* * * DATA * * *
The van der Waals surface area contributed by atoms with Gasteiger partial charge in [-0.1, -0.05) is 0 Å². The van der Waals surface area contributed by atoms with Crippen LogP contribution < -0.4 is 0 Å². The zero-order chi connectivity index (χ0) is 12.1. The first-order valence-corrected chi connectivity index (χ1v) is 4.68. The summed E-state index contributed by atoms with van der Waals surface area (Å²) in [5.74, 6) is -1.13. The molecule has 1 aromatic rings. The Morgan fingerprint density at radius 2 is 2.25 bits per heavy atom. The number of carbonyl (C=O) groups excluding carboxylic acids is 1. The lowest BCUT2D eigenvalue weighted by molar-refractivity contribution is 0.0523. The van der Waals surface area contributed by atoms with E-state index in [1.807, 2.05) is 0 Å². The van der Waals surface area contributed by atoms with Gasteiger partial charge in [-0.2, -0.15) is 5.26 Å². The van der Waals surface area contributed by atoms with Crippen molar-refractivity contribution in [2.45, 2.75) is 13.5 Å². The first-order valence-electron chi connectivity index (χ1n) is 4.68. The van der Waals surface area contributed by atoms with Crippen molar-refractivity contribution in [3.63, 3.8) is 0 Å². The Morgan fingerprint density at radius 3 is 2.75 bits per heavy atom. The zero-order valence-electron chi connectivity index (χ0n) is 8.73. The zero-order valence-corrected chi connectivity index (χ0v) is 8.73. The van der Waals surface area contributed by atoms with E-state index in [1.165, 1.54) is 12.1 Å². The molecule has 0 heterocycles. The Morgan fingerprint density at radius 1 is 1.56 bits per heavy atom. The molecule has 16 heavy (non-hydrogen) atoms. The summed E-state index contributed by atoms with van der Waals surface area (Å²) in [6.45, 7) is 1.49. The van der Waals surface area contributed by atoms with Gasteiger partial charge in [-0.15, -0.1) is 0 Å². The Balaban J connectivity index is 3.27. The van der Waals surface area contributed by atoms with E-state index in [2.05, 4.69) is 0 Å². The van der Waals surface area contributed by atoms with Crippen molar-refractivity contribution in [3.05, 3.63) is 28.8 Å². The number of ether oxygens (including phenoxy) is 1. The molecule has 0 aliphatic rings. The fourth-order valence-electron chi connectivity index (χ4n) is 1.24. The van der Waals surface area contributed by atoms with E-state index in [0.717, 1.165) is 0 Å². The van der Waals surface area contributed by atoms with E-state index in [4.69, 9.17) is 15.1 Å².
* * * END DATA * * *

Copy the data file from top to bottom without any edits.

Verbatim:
The van der Waals surface area contributed by atoms with Gasteiger partial charge in [-0.1, -0.05) is 0 Å². The van der Waals surface area contributed by atoms with Crippen LogP contribution < -0.4 is 0 Å². The zero-order chi connectivity index (χ0) is 12.1. The first-order valence-corrected chi connectivity index (χ1v) is 4.68. The summed E-state index contributed by atoms with van der Waals surface area (Å²) in [5.74, 6) is -1.13. The molecule has 1 aromatic rings. The Morgan fingerprint density at radius 2 is 2.25 bits per heavy atom. The number of carbonyl (C=O) groups excluding carboxylic acids is 1. The lowest BCUT2D eigenvalue weighted by molar-refractivity contribution is 0.0523. The van der Waals surface area contributed by atoms with E-state index in [1.807, 2.05) is 0 Å². The van der Waals surface area contributed by atoms with Gasteiger partial charge in [-0.2, -0.15) is 5.26 Å². The van der Waals surface area contributed by atoms with Crippen molar-refractivity contribution in [2.45, 2.75) is 13.5 Å². The first-order valence-electron chi connectivity index (χ1n) is 4.68. The van der Waals surface area contributed by atoms with Crippen molar-refractivity contribution in [3.63, 3.8) is 0 Å². The Morgan fingerprint density at radius 3 is 2.75 bits per heavy atom. The zero-order valence-electron chi connectivity index (χ0n) is 8.73. The zero-order valence-corrected chi connectivity index (χ0v) is 8.73. The van der Waals surface area contributed by atoms with E-state index in [1.165, 1.54) is 12.1 Å². The molecule has 0 heterocycles. The Morgan fingerprint density at radius 1 is 1.56 bits per heavy atom. The molecule has 16 heavy (non-hydrogen) atoms. The summed E-state index contributed by atoms with van der Waals surface area (Å²) in [6.45, 7) is 1.49. The van der Waals surface area contributed by atoms with Gasteiger partial charge in [-0.15, -0.1) is 0 Å². The Balaban J connectivity index is 3.27. The van der Waals surface area contributed by atoms with E-state index in [2.05, 4.69) is 0 Å². The van der Waals surface area contributed by atoms with Crippen molar-refractivity contribution in [3.05, 3.63) is 28.8 Å². The number of ether oxygens (including phenoxy) is 1. The molecule has 0 aliphatic rings. The fourth-order valence-electron chi connectivity index (χ4n) is 1.24. The van der Waals surface area contributed by atoms with E-state index in [0.717, 1.165) is 0 Å². The van der Waals surface area contributed by atoms with E-state index in [4.69, 9.17) is 15.1 Å².